A number of years ago, I put together a book-length work of erasure poetry, BAD THINGS HAPPEN. I constructed it as a form of catharsis during a time of difficult and heart-breaking events in my personal life. But now with the world situation as it is, I suspect it might speak new and fresh words into current events. I haven’t reread the book in light of the pandemic, but I may take a few minutes later to see what new connotations emerge.
An erasure is a “found” poem in which the poet works with text from an original work to create something new. An erasure is often created in response to, or in conversation with, the original source text. Through purposeful decision-making, the erasure poet will subvert, challenge, question, or build upon the meaning and themes in the source text. Unlike a blackout poem (which presents the original redacted text with the new poem as a visual art form), an erasure constructs the new work into lines/stanzas, thus creating something separate from the original source text.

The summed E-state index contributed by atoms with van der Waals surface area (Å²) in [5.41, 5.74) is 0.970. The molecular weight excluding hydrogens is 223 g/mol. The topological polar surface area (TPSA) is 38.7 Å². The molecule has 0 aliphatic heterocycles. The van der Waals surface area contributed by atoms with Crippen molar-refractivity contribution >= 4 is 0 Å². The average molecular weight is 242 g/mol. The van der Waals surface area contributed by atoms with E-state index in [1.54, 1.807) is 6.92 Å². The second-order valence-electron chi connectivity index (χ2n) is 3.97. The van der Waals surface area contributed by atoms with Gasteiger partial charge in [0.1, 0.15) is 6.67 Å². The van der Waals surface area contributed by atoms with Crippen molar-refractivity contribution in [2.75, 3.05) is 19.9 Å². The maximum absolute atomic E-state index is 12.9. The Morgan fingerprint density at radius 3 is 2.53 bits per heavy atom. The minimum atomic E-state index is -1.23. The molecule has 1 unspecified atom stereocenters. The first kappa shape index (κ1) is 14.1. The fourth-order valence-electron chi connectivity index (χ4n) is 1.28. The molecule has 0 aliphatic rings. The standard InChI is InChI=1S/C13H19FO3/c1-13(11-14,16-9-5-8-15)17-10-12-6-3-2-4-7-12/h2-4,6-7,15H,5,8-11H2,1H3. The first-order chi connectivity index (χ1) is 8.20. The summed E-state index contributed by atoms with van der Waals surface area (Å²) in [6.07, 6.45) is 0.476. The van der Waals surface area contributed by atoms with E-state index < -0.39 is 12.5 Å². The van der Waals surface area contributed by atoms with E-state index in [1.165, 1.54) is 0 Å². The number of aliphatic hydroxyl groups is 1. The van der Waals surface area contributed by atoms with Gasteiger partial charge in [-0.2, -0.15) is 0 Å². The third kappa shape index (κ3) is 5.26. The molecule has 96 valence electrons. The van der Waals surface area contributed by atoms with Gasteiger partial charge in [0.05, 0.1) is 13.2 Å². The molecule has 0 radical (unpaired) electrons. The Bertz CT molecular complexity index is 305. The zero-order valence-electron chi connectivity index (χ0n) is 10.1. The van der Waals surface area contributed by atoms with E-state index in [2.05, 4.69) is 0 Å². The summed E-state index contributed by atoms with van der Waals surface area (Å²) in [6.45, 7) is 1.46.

BAD THINGS HAPPEN is a book-length collection of erasure poems constructed in response to the book, Lord, Where Are You When Bad Things Happen? by Kay Arthur. Arthur’s book is a daily Bible study examining questions about the role of God in difficult life events.
While creating the works in BAD THINGS HAPPEN, the author sought to take the viewpoint of someone who doesn’t claim the infallibility of the Bible or even necessarily believe in any sort of god. The view is that the reality in life is bad things happen. Truly bad things happen. Even evil things.
The erasure poetry in BAD THINGS HAPPEN doesn’t necessarily reflect the thoughts or opinions of the poet, but are offered as food for thought. This work is mainly an exercise in self-expression and creative experimental writing.